Why do we need prizes for art? The Cordis Prize for Tapestry
Let’s look at one of them. The Cordis Prize for Tapestry was initiated by Miranda Harvey and her husband, the crime writer Ian Rankin, in 2015. The fourth exhibition of shortlisted submissions will be exhibited 16 March to 27 May at Inverleith House, Royal Botanic Gardens, Edinburgh. All the entries may be viewed here:
The Cordis Prize is biggest international prize for tapestry at a whopping £8000 (= US$10,000), and submissions duly come from around the world. The profile of tapestry is raised, and textiles artists are encouraged to challenge themselves to make ambitious pieces. All good, right?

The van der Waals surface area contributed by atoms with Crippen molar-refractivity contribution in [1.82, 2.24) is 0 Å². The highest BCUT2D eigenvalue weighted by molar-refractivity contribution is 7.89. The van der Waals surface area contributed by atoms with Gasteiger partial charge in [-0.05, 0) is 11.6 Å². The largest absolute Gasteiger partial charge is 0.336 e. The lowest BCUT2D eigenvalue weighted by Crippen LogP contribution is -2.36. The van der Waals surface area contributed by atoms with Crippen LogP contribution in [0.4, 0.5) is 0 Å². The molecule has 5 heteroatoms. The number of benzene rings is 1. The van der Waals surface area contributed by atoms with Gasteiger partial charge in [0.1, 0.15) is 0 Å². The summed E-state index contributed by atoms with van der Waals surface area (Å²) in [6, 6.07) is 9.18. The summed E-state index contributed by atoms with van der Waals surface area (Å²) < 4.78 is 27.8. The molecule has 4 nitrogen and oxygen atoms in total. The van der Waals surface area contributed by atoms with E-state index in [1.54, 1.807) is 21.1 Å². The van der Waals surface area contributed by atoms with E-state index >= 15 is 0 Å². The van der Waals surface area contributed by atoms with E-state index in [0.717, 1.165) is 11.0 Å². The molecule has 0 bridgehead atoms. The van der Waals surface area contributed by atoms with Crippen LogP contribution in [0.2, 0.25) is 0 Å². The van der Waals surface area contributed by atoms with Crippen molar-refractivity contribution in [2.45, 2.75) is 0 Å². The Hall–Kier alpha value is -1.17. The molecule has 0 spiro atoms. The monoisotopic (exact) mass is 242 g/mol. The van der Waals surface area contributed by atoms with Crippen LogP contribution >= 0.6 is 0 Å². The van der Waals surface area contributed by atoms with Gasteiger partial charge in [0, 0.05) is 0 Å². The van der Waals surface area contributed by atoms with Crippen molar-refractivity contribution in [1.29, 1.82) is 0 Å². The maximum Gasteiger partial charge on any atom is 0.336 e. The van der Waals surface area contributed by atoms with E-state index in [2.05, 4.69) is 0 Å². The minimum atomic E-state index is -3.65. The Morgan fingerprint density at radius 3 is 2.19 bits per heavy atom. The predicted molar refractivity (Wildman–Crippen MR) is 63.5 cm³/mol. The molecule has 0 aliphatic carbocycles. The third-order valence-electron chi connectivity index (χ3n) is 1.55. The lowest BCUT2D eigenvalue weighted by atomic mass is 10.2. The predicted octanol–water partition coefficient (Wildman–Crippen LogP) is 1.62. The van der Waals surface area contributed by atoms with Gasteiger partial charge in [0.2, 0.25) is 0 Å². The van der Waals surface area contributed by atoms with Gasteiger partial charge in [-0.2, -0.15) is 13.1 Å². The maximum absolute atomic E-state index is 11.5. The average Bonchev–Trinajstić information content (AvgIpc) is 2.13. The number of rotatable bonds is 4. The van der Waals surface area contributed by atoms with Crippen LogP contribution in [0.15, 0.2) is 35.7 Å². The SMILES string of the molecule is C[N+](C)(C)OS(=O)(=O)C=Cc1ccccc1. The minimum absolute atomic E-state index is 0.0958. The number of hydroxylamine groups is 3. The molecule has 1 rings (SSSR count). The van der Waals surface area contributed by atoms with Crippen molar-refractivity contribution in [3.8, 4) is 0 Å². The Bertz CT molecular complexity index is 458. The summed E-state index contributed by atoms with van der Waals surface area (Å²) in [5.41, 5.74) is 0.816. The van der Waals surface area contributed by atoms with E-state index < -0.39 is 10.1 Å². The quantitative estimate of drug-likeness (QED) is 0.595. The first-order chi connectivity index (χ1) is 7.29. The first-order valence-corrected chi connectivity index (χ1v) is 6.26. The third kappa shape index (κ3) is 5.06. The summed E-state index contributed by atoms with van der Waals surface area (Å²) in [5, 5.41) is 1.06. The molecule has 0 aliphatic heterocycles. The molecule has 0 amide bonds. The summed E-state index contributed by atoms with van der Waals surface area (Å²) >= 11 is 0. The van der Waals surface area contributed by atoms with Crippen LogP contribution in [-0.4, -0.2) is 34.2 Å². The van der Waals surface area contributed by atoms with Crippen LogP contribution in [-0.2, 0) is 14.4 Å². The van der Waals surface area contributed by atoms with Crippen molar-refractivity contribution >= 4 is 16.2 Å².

But some people argue that any jury has its own biases and that when there are winners, there are also losers. Losing causes resentment, leading to discouragement. Maybe the wrong thing wins – the piece that shouts the loudest, but is actually less thoughtful than other ones.
But to me, tapestry is an amazing artform that is less understood and is underappreciated. Anything that helps to let the public know about the best practitioners and helps them to understand its subtleties and advantages is to be applauded. Offering such a large prize will persuade many artists to come forward, leading to a strong exhibition and a worthy winner.
The Cordis Prize trustees are to be congratulated for putting the time, effort, thought and substantial money into this enterprise.
And by the way, I am proud to say that my tapestry, For Irena Sendler, is one of the seventeen chosen for exhibition.